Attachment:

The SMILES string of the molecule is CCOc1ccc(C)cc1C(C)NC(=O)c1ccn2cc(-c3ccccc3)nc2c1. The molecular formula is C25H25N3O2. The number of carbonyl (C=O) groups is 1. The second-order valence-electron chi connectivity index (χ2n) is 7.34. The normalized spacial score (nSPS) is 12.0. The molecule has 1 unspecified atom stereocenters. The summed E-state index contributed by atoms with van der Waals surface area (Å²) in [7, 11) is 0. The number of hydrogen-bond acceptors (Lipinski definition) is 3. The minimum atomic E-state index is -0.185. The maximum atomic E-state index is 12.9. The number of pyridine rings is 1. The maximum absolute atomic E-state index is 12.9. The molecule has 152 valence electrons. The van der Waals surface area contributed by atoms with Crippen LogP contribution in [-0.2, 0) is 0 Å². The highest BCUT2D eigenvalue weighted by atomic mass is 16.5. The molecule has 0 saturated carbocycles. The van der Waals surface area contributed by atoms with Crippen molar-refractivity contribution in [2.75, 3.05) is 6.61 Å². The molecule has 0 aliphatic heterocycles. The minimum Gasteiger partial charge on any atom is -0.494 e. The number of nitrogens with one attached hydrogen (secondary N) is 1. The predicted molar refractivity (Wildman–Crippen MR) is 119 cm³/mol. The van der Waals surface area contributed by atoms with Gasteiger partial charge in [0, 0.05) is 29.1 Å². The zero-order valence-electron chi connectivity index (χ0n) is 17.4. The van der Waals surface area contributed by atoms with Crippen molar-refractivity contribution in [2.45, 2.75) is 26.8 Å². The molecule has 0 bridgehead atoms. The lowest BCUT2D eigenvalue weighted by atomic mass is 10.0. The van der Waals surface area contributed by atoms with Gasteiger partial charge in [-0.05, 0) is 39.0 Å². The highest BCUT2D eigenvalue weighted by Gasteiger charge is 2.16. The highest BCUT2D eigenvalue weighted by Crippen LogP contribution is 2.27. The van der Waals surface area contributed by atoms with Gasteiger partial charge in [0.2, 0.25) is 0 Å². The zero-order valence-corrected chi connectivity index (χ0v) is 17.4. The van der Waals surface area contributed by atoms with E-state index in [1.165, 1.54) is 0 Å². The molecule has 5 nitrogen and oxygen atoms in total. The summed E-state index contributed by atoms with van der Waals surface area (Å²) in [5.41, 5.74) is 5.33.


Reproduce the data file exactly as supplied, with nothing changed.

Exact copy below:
The SMILES string of the molecule is CCOc1ccc(C)cc1C(C)NC(=O)c1ccn2cc(-c3ccccc3)nc2c1. The molecular formula is C25H25N3O2. The number of carbonyl (C=O) groups is 1. The second-order valence-electron chi connectivity index (χ2n) is 7.34. The normalized spacial score (nSPS) is 12.0. The molecule has 1 unspecified atom stereocenters. The summed E-state index contributed by atoms with van der Waals surface area (Å²) in [7, 11) is 0. The number of hydrogen-bond acceptors (Lipinski definition) is 3. The minimum atomic E-state index is -0.185. The maximum atomic E-state index is 12.9. The number of pyridine rings is 1. The maximum absolute atomic E-state index is 12.9. The molecule has 152 valence electrons. The van der Waals surface area contributed by atoms with Crippen LogP contribution in [-0.2, 0) is 0 Å². The highest BCUT2D eigenvalue weighted by atomic mass is 16.5. The molecule has 0 saturated carbocycles. The van der Waals surface area contributed by atoms with Crippen molar-refractivity contribution in [2.75, 3.05) is 6.61 Å². The molecule has 0 aliphatic heterocycles. The minimum Gasteiger partial charge on any atom is -0.494 e. The number of nitrogens with one attached hydrogen (secondary N) is 1. The predicted molar refractivity (Wildman–Crippen MR) is 119 cm³/mol. The van der Waals surface area contributed by atoms with Gasteiger partial charge in [0, 0.05) is 29.1 Å². The zero-order valence-electron chi connectivity index (χ0n) is 17.4. The van der Waals surface area contributed by atoms with Crippen molar-refractivity contribution in [2.45, 2.75) is 26.8 Å². The molecule has 0 bridgehead atoms. The lowest BCUT2D eigenvalue weighted by atomic mass is 10.0. The van der Waals surface area contributed by atoms with Gasteiger partial charge in [-0.05, 0) is 39.0 Å². The highest BCUT2D eigenvalue weighted by Gasteiger charge is 2.16. The highest BCUT2D eigenvalue weighted by Crippen LogP contribution is 2.27. The van der Waals surface area contributed by atoms with Gasteiger partial charge in [0.2, 0.25) is 0 Å². The zero-order valence-corrected chi connectivity index (χ0v) is 17.4. The van der Waals surface area contributed by atoms with E-state index in [1.165, 1.54) is 0 Å². The molecule has 5 nitrogen and oxygen atoms in total. The summed E-state index contributed by atoms with van der Waals surface area (Å²) in [5.41, 5.74) is 5.33.